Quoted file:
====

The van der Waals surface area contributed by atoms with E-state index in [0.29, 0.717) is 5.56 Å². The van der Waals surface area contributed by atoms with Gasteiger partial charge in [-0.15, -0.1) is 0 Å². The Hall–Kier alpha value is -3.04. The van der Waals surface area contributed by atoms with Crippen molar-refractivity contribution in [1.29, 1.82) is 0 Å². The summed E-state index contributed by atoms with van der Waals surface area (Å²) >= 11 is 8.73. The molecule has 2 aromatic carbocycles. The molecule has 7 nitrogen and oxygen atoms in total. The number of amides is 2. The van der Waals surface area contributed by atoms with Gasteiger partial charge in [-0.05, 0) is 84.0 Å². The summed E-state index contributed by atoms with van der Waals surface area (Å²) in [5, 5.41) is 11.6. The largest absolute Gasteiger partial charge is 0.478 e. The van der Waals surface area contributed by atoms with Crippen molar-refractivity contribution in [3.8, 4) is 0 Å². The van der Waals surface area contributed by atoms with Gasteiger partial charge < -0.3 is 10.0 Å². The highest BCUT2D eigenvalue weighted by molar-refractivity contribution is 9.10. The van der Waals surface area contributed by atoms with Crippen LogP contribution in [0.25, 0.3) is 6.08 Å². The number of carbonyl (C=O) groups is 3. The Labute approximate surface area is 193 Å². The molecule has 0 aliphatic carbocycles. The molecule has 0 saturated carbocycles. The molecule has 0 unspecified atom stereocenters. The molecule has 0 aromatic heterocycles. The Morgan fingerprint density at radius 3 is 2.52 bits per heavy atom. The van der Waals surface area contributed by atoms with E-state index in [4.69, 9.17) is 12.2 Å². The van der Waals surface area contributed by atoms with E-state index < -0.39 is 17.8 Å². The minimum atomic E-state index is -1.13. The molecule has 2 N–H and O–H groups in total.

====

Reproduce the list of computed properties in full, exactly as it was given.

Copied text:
The van der Waals surface area contributed by atoms with E-state index in [0.29, 0.717) is 5.56 Å². The van der Waals surface area contributed by atoms with Gasteiger partial charge in [-0.15, -0.1) is 0 Å². The Hall–Kier alpha value is -3.04. The van der Waals surface area contributed by atoms with Crippen molar-refractivity contribution in [1.29, 1.82) is 0 Å². The summed E-state index contributed by atoms with van der Waals surface area (Å²) >= 11 is 8.73. The molecule has 2 aromatic carbocycles. The molecule has 7 nitrogen and oxygen atoms in total. The number of amides is 2. The van der Waals surface area contributed by atoms with Gasteiger partial charge in [-0.05, 0) is 84.0 Å². The summed E-state index contributed by atoms with van der Waals surface area (Å²) in [5, 5.41) is 11.6. The largest absolute Gasteiger partial charge is 0.478 e. The van der Waals surface area contributed by atoms with Crippen molar-refractivity contribution in [3.8, 4) is 0 Å². The van der Waals surface area contributed by atoms with Gasteiger partial charge < -0.3 is 10.0 Å². The highest BCUT2D eigenvalue weighted by molar-refractivity contribution is 9.10. The van der Waals surface area contributed by atoms with Crippen LogP contribution in [0.25, 0.3) is 6.08 Å². The number of carbonyl (C=O) groups is 3. The Labute approximate surface area is 193 Å². The molecule has 0 aliphatic carbocycles. The molecule has 0 saturated carbocycles. The molecule has 0 unspecified atom stereocenters. The molecule has 0 aromatic heterocycles. The Morgan fingerprint density at radius 3 is 2.52 bits per heavy atom. The van der Waals surface area contributed by atoms with E-state index in [4.69, 9.17) is 12.2 Å². The van der Waals surface area contributed by atoms with E-state index < -0.39 is 17.8 Å². The minimum atomic E-state index is -1.13. The molecule has 2 N–H and O–H groups in total.